I'm recommending that you watch the film, listen to an interview, or read the book as a way to understand our own culture by comparison to a culture that chooses not to take many of our modern conveniences and comforts for granted. Maybe you have some romantic notions of living off grid. These resources will give your more realistic notions of what off grid living is like in its many and varied forms.
I'll conclude by suggesting that the Living Off Grid project could also be used as a case study for modern independent film making. Take a subject that most people have an interest in, get some funding to explore the topic in the field and through research, create some buzz along the way by discussing your project as fieldwork and research is progressing, create a dynamic website where people can order your film and track how the project is evolving, and offer up multimedia experiences to your audience (e.g., book, film, audio). The book also offers some insights into the trials and tribulations they experienced as they did their fieldwork which might be useful and amusing for independent film makers as well.
One trend we might see in 2016 is a move towards design for smaller and more organized versions of things that exist at a larger scale. Living spaces may become smaller as a result of increasing ownership/rental costs and design to accommodate this may launch successful companies. Students in dorms are an existing group that is often space constrained.
Will the small truck market pick up in 2016 or will consumers continue investing in big trucks?
In the context of traditional farming, a farm of one or two acres would often not be considered a "farm" but rather a "garden".
It is increasingly possible, however, to apply a systematic approach to managing one or two acres and make as much or more than a farmer who manages 100 acres or more. Jean-Martin Fortier in his book, The Market Gardener (2014), offers up a concrete example on 1.5 acres that grosses 150k (with the added benefit of supplying healthy nutrition to workers and the community).
The book includes many interesting images. One I studied a bit because of its Permacultural excellence is this map of their farm.
Again we see the importance of good layout and organization when going "small".
Another motivation for going small in 2016 would be as an adaptation to climate change. If you have a smaller house, vehicle, or farm you don't need as many resources to build and maintain it. A smaller footprint.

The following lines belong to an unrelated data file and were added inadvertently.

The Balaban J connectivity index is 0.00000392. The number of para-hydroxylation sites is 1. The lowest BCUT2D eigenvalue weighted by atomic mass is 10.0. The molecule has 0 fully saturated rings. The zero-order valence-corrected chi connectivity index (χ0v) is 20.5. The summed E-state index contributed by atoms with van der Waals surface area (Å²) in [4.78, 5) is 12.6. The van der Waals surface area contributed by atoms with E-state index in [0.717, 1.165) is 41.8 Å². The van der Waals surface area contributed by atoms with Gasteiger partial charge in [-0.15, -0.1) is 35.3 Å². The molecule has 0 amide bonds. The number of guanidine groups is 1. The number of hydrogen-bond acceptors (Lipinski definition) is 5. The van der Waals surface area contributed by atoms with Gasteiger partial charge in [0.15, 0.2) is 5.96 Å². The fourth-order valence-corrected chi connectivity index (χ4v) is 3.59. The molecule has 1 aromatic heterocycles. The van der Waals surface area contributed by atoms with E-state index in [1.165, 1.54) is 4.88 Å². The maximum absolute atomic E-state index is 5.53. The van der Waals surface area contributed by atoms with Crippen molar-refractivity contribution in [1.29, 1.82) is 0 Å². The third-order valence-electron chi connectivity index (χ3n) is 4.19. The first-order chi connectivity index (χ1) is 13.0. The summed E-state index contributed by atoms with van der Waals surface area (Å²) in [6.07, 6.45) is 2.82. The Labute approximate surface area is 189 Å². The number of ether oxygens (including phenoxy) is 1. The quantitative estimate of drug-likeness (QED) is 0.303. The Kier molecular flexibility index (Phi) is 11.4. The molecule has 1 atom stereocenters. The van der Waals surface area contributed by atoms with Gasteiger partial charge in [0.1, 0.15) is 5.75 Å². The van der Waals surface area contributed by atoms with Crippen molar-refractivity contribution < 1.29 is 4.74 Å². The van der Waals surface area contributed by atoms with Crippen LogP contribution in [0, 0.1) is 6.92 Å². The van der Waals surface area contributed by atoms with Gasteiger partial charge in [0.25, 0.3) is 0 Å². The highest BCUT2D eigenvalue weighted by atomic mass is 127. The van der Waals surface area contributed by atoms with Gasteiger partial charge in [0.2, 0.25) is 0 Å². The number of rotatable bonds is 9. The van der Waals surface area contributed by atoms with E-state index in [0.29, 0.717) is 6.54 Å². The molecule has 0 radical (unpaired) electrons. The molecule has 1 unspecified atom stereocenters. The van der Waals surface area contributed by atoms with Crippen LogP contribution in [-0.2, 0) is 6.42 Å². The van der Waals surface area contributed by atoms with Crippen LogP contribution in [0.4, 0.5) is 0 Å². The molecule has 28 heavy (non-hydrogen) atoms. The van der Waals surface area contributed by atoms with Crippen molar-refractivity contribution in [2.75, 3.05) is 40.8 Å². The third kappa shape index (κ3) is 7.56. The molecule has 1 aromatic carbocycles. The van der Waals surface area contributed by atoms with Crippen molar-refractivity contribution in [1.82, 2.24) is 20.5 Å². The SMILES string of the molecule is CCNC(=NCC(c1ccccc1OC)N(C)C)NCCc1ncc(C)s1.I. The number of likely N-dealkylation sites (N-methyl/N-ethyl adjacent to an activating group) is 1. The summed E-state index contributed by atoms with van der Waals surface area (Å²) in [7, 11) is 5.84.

Posted on February 18, 2015 @ 07:36:00 AM by Paul Meagher
Ernest Callenbach wrote an influential future-fiction book in 1975 called Ecotopia.
References to the Ecotopia concept are popping up more often in some of the Permaculture reading I do. In Sweden, Permaculture is almost synoymous with Ecotopia. The concept of Ecotopia has the power to encompass many diverse movements from permaculture, to bioregionalism, to transition towns, to ecovillages, to urban gardening and beyond. In many ways these movements are attempts to create utopias according to ecological principles. Are we just engaged in these activities to produce food, protect watershed, live communally, etc... or are these diverse activities rooted in a deeper striving towards Ecotopia? The concept/vision of Ecotopia provides a strong counter-narrative to the prevailing narrative that we must grow our economies at all cost (Ecotopians prefer a steady-state economy instead). Ecotopia also provides a concrete vision for where society must move to in order to be more sustainable, more worthy of our toil, and more enjoyable. You can judge for yourself by watching an excellent 1982 interview with Ernest Callenback in which the Ecotopian vision is discussed. It is amazing to see how relevant his ideas still are - not just a few of them - but most of them.
The point of this blog is not to get all mushy and do-goody, although there is nothing wrong with that. It is also to identify a trend or wave to watch out for or to facilitate. I would argue that without knowing it many parents today (and our educational system) are trying to raise kids to be good Ecotopians even through they live in a world of contradictions (e.g., driving to work in oversized vehicles, eating too much processed food, creating too much waste, living in unsustainable housing arrangements, poor land use, etc...). Eventually the generation that supports and sustains these contradictions will die off (and is dying off) and a new generation, generation-e, will take over. That will be a good thing (ecologically-speaking) and it will also be a world that we can help lay the groundwork for by providing parents with better gen-e products and services at affordable prices. This may sound like I'm commercializing this, and I am, but gen-e products and services will be worth buying if they exemplify or allow for better Ecotopian living.
Posted on September 17, 2013 @ 07:06:00 AM by Paul Meagher
Janelle Orsi is a lawyer specializing in supporting businesses and non-profits that share services and resources. In a recent Post Carbon Institute article called The Sharing Economy Just Got Real she discusses what the sharing economy is and some of the legal grey areas that sharing companies operate within. It is worth a read to learn more about this important economic trend and how it might legally evolve in the future.
Below is video promoting the idea of sharing resources at the community level and all the good things that flow from such sharing.
The sharing economy is one trend for entrepreneurs and investors to keep and eye on as it has the potential to be very disruptive and potentially economic for those developing the sharing platform.